The Arctic fox is critically endangered
Arctic foxes had a remarkably successful breeding season in 2011. Forty litters were documented and at least 270 cubs were born. Almost half the litters were born to foxes released in the mountains of south and central Norway (the Dovre, Sylane and Finse areas) as part of a captive breeding programme.
However, the Arctic fox is still critically endangered in mainland Norway. Despite strict protection ever since 1930, the population has never recovered to a viable level and extinction is still a real threat.
From 1998 to 2008, only 241 Arctic fox litters were registered in Norway and Sweden. Of these, 111 were in Norway and 130 in Sweden. 2009 was a particularly poor year, and no litters at all were registered in Norway after the collapse of populations of lemmings and other small rodents.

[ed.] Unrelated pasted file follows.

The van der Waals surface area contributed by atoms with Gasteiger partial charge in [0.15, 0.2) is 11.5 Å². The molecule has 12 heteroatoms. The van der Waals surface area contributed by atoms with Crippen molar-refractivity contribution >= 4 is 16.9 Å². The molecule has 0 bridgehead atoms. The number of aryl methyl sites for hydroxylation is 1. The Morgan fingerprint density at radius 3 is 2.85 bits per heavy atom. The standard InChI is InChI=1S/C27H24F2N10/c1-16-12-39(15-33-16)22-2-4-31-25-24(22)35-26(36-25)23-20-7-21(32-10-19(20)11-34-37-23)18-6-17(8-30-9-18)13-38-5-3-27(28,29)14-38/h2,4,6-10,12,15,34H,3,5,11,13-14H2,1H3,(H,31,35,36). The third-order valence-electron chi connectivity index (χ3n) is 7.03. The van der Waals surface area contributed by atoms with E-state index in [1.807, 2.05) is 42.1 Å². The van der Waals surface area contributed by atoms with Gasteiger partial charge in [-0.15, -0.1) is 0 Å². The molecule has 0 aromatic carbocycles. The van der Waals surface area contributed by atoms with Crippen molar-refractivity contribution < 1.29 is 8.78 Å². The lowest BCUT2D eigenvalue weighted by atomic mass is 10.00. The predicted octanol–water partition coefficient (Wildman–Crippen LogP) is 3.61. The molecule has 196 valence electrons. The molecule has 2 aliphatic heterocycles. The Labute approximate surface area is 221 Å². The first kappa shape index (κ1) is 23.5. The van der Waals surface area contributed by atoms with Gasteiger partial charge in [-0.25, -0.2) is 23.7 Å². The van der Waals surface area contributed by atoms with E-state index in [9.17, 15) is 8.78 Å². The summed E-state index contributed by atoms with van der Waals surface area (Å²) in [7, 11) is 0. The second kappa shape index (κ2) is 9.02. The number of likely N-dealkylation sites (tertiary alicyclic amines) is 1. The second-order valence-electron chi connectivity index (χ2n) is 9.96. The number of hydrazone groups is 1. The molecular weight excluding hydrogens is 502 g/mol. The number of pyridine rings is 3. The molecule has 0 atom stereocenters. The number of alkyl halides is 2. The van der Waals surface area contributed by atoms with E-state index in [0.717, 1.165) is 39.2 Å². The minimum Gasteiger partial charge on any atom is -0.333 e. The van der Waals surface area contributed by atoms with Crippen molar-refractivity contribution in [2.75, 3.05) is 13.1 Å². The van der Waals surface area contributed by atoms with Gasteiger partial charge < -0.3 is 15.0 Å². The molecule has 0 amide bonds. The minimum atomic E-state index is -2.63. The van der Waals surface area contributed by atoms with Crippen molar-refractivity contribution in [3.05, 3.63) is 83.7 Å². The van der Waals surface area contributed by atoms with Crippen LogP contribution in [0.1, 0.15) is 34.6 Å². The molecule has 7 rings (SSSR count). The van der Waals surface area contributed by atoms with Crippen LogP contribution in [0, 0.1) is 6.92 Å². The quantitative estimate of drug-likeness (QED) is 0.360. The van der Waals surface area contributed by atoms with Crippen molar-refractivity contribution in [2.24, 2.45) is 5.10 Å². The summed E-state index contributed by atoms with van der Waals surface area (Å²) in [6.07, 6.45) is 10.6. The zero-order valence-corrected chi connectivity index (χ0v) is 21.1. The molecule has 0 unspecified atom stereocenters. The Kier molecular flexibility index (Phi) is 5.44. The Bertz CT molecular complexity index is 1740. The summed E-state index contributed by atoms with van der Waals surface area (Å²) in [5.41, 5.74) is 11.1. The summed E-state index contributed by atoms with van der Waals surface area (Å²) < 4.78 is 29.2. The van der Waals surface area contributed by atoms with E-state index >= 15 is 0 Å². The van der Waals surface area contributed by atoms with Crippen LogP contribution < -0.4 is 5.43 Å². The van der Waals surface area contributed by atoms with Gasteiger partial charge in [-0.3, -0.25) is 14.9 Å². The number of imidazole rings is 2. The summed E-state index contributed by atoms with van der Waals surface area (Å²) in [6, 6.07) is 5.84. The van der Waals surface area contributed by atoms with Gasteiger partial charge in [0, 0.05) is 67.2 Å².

Arctic foxes from the captive breeding programme have also been released in North Norway, in the Saltfjellet area of Nordland county. Preliminary results show that they have produced several litters on the Swedish side of the border.
Why is the Arctic fox so severely threatened?
Arctic foxes in mainland Norway rely mainly on lemmings, and will not breed if food supplies are inadequate. But this does not explain why the population has remained on the brink of extinction. Hunting and trapping was responsible for the initial population decline in the early 1900s. Competition from the red fox and fragmentation of the population are believed to be important factors today.
Captive breeding and monitoring
Captive breeding and release of Arctic foxes is an important way of preventing their extinction on the mainland. Norway has undertaken to ensure that the species survives in several international agreements.
The Directorate for Nature Management drew up an action plan for the Arctic fox in 2003, and the captive breeding programme started in 2005. The first wild-born litters produced by released foxes were recorded in 2010. In 2011, 40 litters and at least 93 adult foxes were recorded in mainland Norway. Fourteen of the litters were in South Norway, and all were born to foxes released through the captive breeding programme.